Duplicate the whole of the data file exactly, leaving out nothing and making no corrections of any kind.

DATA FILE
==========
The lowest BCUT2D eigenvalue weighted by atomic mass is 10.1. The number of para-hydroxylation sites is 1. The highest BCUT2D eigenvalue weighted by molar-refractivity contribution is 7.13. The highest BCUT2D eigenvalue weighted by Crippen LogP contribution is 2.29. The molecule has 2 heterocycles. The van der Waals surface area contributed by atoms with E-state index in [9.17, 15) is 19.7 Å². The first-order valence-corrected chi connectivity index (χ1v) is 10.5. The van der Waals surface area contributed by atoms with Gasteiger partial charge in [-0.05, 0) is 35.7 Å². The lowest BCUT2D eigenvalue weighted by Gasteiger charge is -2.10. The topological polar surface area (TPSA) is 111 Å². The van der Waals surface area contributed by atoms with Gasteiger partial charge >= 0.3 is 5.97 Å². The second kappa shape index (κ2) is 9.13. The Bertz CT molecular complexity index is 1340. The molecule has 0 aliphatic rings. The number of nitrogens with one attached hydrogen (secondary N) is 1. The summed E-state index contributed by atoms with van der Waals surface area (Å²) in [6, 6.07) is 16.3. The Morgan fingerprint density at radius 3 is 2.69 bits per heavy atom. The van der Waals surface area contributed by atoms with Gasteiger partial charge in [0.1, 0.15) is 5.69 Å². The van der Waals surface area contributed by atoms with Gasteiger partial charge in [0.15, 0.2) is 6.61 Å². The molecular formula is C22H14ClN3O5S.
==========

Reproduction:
The lowest BCUT2D eigenvalue weighted by atomic mass is 10.1. The number of para-hydroxylation sites is 1. The highest BCUT2D eigenvalue weighted by molar-refractivity contribution is 7.13. The highest BCUT2D eigenvalue weighted by Crippen LogP contribution is 2.29. The molecule has 2 heterocycles. The van der Waals surface area contributed by atoms with E-state index in [9.17, 15) is 19.7 Å². The first-order valence-corrected chi connectivity index (χ1v) is 10.5. The van der Waals surface area contributed by atoms with Gasteiger partial charge in [-0.05, 0) is 35.7 Å². The lowest BCUT2D eigenvalue weighted by Gasteiger charge is -2.10. The topological polar surface area (TPSA) is 111 Å². The van der Waals surface area contributed by atoms with Gasteiger partial charge >= 0.3 is 5.97 Å². The second kappa shape index (κ2) is 9.13. The Bertz CT molecular complexity index is 1340. The molecule has 0 aliphatic rings. The number of nitrogens with one attached hydrogen (secondary N) is 1. The summed E-state index contributed by atoms with van der Waals surface area (Å²) in [6, 6.07) is 16.3. The Morgan fingerprint density at radius 3 is 2.69 bits per heavy atom. The van der Waals surface area contributed by atoms with Gasteiger partial charge in [0.1, 0.15) is 5.69 Å². The van der Waals surface area contributed by atoms with Gasteiger partial charge in [0.15, 0.2) is 6.61 Å². The molecular formula is C22H14ClN3O5S.